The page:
Texas AG Says He Won’t Resign After Staff Accuse Him of Bribery and Other Wrongdoing

Texas State's Attorney General Ken Paxton, seen here in June, is facing accusations from his staff that he engaged in bribery and other misconduct.

Texas State's Attorney General Ken Paxton, seen here in June, is facing accusations from his staff that he engaged in bribery and other misconduct. AP Photo/Tony Gutierrez File

 

Connecting state and local government leaders

STATE AND LOCAL ROUNDUP | Thousands of kids in Miami-Dade return to classrooms … Maine’s marijuana industry expected to get off to a sputtering start … de Blasio, Cuomo at odds over shutdown orders in some New York City neighborhoods.

Texas Attorney General Ken Paxton said Monday he would not resign from his post after seven of his top aides said they are seeking a federal law enforcement investigation into allegations of criminal misconduct against him, including abuse of office and bribery. “Despite the effort by rogue employees and their false allegations I will continue to seek justice in Texas and will not be resigning,” Paxton said in a statement. The accusations involve Paxton’s relationship with Nate Paul, a wealthy Austin real estate investor and a campaign donor to the attorney general. In the past year, at least 18 of Paul’s companies have declared bankruptcy and in 2019 his offices were the targets of FBI raids, according to news reports. The mutiny against Paxton by his staff materialized after a special prosecutor the attorney general appointed issued grand jury subpoenas for Paul’s “adversaries,” an official in the AG’s office told Hearst Newspapers. Gov. Greg Abbott said the allegations raise “serious concerns,” but said he wouldn’t comment on the situation further until an investigation is completed. [Austin American-Statesman, Houston Chronicle, The Texas Tribune]

BACK TO SCHOOL | Thousands of pre-k, kindergarten and first grade students, along with some students who have disabilities, returned to Miami-Dade Public Schools classrooms for the first time since the coronavirus outbreak struck the U.S. earlier this year. The school district is the fourth-largest in the nation. All told, over 22,000 kids headed to school facilities and another 40,000 are expected to return Wednesday under a gradual reopening plan. “The truth is, I am 77, and it is dangerous if he gets sick,” said Yvonne Brooker, who walked her grandson to his first day of kindergarten. “But, he has to be with other children.” [Miami Herald]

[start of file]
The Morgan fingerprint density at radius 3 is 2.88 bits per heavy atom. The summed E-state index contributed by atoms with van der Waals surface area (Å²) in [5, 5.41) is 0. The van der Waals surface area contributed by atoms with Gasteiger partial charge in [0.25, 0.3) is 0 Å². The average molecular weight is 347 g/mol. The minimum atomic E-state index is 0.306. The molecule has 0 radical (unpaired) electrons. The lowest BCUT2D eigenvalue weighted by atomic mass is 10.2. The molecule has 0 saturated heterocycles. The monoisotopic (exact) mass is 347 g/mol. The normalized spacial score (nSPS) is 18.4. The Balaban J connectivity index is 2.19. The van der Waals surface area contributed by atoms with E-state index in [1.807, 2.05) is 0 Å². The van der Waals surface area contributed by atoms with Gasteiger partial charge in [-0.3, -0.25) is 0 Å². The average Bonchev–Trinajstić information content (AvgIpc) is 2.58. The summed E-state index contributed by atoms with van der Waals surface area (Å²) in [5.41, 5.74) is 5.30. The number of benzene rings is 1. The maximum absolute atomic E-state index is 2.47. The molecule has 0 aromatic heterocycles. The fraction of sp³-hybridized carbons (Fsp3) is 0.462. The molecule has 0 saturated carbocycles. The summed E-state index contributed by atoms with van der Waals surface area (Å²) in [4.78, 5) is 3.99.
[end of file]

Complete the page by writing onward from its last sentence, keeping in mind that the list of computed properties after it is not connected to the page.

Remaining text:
REOPENING REVERSAL | Gov. Andrew Cuomo on Monday declined to grant approval for a plan New York City Mayor Bill de Blasio put forward on Sunday to tighten restrictions on coronavirus outbreak hotspots in Brooklyn and Queens. The stricter measures de Blasio proposed would close down all public and private schools in nine city ZIP codes, as well as certain “nonessential” businesses and indoor and outdoor restaurant dining. The change would mark a reversal of prior steps the city has taken to reopen. But Cuomo rebuffed the mayor’s call to shutter nonessential businesses, raising concerns that the boundaries used to target the closures weren’t precise enough. The governor also moved to speed up the school closures. Cuomo and de Blasio, both Democrats, have a long history of quarreling. [The New York Times, Politico]

MARIJUANA | Maine’s state-regulated recreational marijuana industry is set to open up on Friday. But for consumers, it could be somewhat of a disappointment. Some retailers say they expect to be short on marijuana and other cannabis products. “We can’t stock the shelves,” said David Page, an owner of Coastal Cannabis Co. “As much as we want to do opening day, and we really, really do, we’re thinking we might sit this out, and maybe give the supply chain a chance to get going.” Licensing delays and the coronavirus pandemic have created obstacles for the industry, those involved in it say. “We understand it’s not going to be the big celebratory day I am sure industry and consumers were hoping for,” said Erik Gundersen, director of the Maine Office of Marijuana Policy. “It will be a slower start, yes, but that’s not necessarily a bad thing considering our priority when we launch is to do it as safely as possible … and of course, we fully expect the industry to grow.” [Portland Press Herald]

UNPAID FINES | Maryland and Virginia drivers over the past four years have amassed over $373 million in unpaid parking and traffic fines in Washington, D.C., raising concerns among local officials in the District. “We have a big problem,” said D.C. Council member Charles Allen. “Virginia and Maryland drivers rack up hundreds, if not thousands and thousands of dollars of automated traffic enforcement [fines,] but we have no way to actually ever enforce it.” [The Washington Post]

CITY BUDGETS | Chicago Mayor Lori Lightfoot will postpone her 2021 budget address until Oct. 21, providing more time for Congress to possibly agree on another aid package that could funnel more money to cities. An infusion of federal aid might help to alleviate some of Chicago’s financial woes. City officials anticipate a shortfall of about $1.2 billion in the next budget cycle and blame the pandemic for eroding hundreds of millions of dollars in expected revenue. The mayor was scheduled to deliver the address Oct. 14.  [Chicago Sun-Times]

Bill Lucia is a senior reporter for Route Fifty and is based in Olympia, Washington.

NEXT STORY: In One State, Advocacy Groups Sue Over New Limit on the Number of Ballot Drop-Off Locations

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